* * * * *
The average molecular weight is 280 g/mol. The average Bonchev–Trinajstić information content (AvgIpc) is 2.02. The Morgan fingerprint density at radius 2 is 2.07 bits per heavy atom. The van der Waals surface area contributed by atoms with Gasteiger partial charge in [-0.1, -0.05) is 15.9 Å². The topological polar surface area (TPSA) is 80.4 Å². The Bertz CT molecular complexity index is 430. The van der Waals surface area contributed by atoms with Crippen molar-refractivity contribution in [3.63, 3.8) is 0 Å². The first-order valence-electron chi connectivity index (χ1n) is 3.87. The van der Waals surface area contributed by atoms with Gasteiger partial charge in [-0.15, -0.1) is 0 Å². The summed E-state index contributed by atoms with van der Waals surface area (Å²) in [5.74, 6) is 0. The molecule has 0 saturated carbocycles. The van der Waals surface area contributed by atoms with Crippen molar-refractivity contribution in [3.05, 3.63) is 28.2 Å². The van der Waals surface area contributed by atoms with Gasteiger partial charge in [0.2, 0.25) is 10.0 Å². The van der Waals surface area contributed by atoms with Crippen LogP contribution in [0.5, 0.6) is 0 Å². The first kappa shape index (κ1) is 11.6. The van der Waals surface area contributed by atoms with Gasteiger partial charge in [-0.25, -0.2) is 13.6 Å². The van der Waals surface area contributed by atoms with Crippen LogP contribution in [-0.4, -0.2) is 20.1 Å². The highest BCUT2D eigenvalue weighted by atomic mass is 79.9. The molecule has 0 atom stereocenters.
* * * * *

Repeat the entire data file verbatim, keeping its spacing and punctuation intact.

The average molecular weight is 280 g/mol. The average Bonchev–Trinajstić information content (AvgIpc) is 2.02. The Morgan fingerprint density at radius 2 is 2.07 bits per heavy atom. The van der Waals surface area contributed by atoms with Gasteiger partial charge in [-0.1, -0.05) is 15.9 Å². The topological polar surface area (TPSA) is 80.4 Å². The Bertz CT molecular complexity index is 430. The van der Waals surface area contributed by atoms with Crippen molar-refractivity contribution in [3.63, 3.8) is 0 Å². The first-order valence-electron chi connectivity index (χ1n) is 3.87. The van der Waals surface area contributed by atoms with Gasteiger partial charge in [-0.15, -0.1) is 0 Å². The summed E-state index contributed by atoms with van der Waals surface area (Å²) in [5.74, 6) is 0. The molecule has 0 saturated carbocycles. The van der Waals surface area contributed by atoms with Crippen molar-refractivity contribution in [3.05, 3.63) is 28.2 Å². The van der Waals surface area contributed by atoms with Gasteiger partial charge in [0.2, 0.25) is 10.0 Å². The van der Waals surface area contributed by atoms with Crippen LogP contribution in [0.5, 0.6) is 0 Å². The first kappa shape index (κ1) is 11.6. The van der Waals surface area contributed by atoms with Gasteiger partial charge in [-0.25, -0.2) is 13.6 Å². The van der Waals surface area contributed by atoms with Crippen LogP contribution in [-0.4, -0.2) is 20.1 Å². The highest BCUT2D eigenvalue weighted by atomic mass is 79.9. The molecule has 0 atom stereocenters.